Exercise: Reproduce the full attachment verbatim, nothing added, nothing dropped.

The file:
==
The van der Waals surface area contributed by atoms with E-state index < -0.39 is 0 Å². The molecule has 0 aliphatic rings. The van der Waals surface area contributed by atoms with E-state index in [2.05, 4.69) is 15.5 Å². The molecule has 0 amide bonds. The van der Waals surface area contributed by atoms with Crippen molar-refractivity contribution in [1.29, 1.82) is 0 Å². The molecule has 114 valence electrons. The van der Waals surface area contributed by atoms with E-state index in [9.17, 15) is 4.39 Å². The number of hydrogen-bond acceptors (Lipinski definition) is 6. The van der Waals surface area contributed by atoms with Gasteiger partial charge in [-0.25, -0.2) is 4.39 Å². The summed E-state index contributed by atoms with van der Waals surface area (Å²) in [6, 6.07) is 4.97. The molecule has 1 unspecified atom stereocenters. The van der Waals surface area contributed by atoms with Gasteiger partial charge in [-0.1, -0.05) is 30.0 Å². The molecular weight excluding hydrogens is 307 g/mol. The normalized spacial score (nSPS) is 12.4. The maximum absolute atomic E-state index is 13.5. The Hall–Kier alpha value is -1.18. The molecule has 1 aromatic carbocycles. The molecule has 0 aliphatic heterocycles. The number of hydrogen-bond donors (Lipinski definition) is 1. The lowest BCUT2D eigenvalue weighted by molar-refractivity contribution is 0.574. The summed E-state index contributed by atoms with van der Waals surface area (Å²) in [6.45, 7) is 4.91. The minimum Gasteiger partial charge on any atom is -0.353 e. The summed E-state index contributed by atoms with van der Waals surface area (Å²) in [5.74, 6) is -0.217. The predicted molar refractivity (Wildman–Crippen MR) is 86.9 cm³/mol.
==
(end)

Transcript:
The van der Waals surface area contributed by atoms with E-state index < -0.39 is 0 Å². The molecule has 0 aliphatic rings. The van der Waals surface area contributed by atoms with E-state index in [2.05, 4.69) is 15.5 Å². The molecule has 0 amide bonds. The van der Waals surface area contributed by atoms with Crippen molar-refractivity contribution in [1.29, 1.82) is 0 Å². The molecule has 114 valence electrons. The van der Waals surface area contributed by atoms with E-state index in [9.17, 15) is 4.39 Å². The number of hydrogen-bond acceptors (Lipinski definition) is 6. The van der Waals surface area contributed by atoms with Gasteiger partial charge in [-0.25, -0.2) is 4.39 Å². The summed E-state index contributed by atoms with van der Waals surface area (Å²) in [6, 6.07) is 4.97. The molecule has 1 unspecified atom stereocenters. The van der Waals surface area contributed by atoms with Gasteiger partial charge in [-0.1, -0.05) is 30.0 Å². The molecular weight excluding hydrogens is 307 g/mol. The normalized spacial score (nSPS) is 12.4. The maximum absolute atomic E-state index is 13.5. The Hall–Kier alpha value is -1.18. The molecule has 1 aromatic carbocycles. The molecule has 0 aliphatic heterocycles. The number of hydrogen-bond donors (Lipinski definition) is 1. The lowest BCUT2D eigenvalue weighted by molar-refractivity contribution is 0.574. The summed E-state index contributed by atoms with van der Waals surface area (Å²) in [6.45, 7) is 4.91. The minimum Gasteiger partial charge on any atom is -0.353 e. The summed E-state index contributed by atoms with van der Waals surface area (Å²) in [5.74, 6) is -0.217. The predicted molar refractivity (Wildman–Crippen MR) is 86.9 cm³/mol.